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    • #10882
      Garry
      Participant

      Gone a bit quiet here, so here’s one of my acquisitions to look at!

      The seller informs me that the owner said it came from a ship, as a ship’s bell. He went on to say that the owner was very much into railroad memorabilia. While it could come from a smaller boat/ship I am thinking it may be a railroad bell from something like a yard’s switch engine. That would make more sense for the size and owner’s interests. The Iron clapper is something I would not expect on something that is always near water, they tend to rust.

      Your thoughts?

      It’s got a 5 3/4″ skirt, is 4 3/4″ to the top shoulder which is 3 1/2″ in diameter.
      It has a 3/4″ neck which is 1 1/4″ in diameter having a 5/8″ ‘bolt’ in the top.
      This bolt is interesting in that it has a central tapered div it, which is NOT threaded inside.
      It is fixed to the Aluminum Yoke with a 1″ dome nut.
      The clapper is Iron, on an iron shank to an iron Eye bolt. It has a tang on the end with a hole for a lanyard or possibly a light rope back to the engineer’s cab.

      Nice little bell, with a solid tone.

    • #13853
      hjlong
      Member

      This appears to be a relatively new, and unused bronze bell that could be used as a yacht bell or a patio bell. It is a very nice bell, but does not appear to be an antique.
      Harry Long, MD

    • #13854
      Garry
      Participant

      Hi Harry!

      I agree about it not being antique, looked newish to me too.

      Any idea what the divot in the top screw shank is for? It has a tapered part leading to a short un-threaded shank and a rounded bottom. It appears to be about 1/2 cm deep for the shank. In fact, if it was threaded, I’d suggest it was a screw mount point.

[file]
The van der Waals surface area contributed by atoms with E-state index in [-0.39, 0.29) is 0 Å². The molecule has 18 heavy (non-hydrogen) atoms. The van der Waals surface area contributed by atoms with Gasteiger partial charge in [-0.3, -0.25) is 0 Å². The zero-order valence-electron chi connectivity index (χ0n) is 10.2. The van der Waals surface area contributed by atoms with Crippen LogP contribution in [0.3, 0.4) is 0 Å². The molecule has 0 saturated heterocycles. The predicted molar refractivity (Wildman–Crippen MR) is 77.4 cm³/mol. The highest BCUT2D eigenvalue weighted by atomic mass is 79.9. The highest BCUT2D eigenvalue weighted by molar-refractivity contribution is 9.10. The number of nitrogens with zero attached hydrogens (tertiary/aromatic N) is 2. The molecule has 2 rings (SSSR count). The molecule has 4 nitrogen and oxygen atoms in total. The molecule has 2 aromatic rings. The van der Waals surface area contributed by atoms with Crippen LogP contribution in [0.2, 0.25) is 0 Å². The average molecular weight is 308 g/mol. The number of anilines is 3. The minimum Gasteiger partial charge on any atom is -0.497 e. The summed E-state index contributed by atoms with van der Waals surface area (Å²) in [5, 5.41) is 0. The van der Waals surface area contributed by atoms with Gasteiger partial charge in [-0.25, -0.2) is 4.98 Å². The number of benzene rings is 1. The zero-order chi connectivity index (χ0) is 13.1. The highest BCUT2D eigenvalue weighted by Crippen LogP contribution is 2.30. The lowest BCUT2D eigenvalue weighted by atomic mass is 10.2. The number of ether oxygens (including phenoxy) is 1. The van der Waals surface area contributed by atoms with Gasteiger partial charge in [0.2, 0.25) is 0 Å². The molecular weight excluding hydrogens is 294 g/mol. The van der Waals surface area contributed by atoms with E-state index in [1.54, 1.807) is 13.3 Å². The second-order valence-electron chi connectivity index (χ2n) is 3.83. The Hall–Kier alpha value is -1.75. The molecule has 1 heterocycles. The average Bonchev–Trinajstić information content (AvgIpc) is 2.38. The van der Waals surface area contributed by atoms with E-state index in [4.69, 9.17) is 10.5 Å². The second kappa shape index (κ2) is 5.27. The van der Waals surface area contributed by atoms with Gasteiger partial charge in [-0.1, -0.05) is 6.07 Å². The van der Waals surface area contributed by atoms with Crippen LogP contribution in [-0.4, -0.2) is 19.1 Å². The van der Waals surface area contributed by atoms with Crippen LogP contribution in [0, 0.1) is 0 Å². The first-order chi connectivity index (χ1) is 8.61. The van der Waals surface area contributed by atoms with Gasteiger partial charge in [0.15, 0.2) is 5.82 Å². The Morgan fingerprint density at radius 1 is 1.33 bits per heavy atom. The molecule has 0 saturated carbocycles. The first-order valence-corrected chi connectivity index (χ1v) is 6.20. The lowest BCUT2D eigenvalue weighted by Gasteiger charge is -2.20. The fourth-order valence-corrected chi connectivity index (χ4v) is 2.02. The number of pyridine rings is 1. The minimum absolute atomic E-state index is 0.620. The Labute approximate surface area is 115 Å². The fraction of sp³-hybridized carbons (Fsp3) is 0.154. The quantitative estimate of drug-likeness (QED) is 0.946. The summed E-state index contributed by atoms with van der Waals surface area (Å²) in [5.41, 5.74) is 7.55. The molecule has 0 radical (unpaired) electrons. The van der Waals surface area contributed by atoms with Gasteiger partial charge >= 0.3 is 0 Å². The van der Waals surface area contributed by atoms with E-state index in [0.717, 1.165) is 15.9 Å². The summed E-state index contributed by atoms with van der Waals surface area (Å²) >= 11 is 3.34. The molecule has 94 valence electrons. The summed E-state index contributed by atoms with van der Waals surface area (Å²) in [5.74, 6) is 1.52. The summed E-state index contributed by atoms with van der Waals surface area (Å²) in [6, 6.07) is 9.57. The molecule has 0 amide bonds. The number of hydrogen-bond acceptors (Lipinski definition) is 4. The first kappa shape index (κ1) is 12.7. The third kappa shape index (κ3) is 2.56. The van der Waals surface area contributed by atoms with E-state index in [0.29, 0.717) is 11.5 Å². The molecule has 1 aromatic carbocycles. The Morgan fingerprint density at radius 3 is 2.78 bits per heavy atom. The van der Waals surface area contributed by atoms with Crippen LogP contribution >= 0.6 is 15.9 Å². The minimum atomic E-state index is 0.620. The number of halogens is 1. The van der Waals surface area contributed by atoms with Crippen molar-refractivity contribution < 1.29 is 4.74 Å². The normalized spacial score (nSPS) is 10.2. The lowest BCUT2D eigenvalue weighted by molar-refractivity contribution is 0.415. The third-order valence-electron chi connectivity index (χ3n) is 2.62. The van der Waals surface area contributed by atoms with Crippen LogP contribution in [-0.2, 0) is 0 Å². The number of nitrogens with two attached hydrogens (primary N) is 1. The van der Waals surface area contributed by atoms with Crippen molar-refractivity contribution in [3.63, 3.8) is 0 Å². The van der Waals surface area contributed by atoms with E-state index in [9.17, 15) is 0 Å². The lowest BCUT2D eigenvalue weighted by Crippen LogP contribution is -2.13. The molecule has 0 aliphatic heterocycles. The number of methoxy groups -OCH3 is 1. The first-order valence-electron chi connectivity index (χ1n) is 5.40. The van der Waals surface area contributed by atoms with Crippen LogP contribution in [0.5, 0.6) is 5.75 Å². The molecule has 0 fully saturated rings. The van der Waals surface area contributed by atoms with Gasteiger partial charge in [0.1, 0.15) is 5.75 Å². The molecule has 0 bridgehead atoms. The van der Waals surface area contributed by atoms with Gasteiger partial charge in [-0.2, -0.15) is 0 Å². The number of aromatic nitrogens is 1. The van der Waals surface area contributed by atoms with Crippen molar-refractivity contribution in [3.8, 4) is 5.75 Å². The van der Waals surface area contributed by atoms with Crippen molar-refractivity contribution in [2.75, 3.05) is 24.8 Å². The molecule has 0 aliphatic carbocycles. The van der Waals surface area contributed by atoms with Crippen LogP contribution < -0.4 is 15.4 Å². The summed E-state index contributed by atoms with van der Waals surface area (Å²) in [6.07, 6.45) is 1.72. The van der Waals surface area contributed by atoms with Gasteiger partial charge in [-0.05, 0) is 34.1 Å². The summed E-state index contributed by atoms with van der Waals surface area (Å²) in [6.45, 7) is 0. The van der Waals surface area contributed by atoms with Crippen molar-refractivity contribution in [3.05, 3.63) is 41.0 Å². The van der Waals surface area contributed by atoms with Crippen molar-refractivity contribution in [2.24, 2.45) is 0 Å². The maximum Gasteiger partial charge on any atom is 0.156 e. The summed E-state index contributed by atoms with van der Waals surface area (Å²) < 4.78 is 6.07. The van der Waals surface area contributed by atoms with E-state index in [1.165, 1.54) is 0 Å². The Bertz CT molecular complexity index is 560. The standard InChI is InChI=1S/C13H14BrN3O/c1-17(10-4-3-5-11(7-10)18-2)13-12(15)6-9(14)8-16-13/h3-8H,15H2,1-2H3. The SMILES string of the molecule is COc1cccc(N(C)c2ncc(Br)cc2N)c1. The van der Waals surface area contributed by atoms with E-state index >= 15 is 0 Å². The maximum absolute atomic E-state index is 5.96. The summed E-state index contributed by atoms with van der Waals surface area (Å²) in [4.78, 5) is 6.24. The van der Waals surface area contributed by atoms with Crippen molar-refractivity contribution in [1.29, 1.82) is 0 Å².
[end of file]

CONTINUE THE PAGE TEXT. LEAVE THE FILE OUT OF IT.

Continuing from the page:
I am not as sure about the Yacht idea as I don’t recall seeing any IRON clappers on bells meant for near water usage. Getting rained upon from the top (the bell acting like an umbrella) would cause much less corrosion than being constantly in a humid environment. Bells for that use, at least any I have closely looked at, all had non corrosive parts.

      A yard bell is certainly a possibility. I do, however, recall seeing photos of trains that had more than one bell (a large and a small one) as well as small switch engines with small bells. I was thinking perhaps it could be meant for one of those usages. It certainly makes sense given that the original owner was ‘heavily into railroad collectibles’.

      It’s a nice bell anyway! Also a conversation piece around the house.

      Garry

    • #13855
      hjlong
      Member

      The countersink on top is a centering mark for the machinists lathe either for machining the surface of the bell or for cutting the threads for the mounting. It has no functional purpose for the bell.
      Harry

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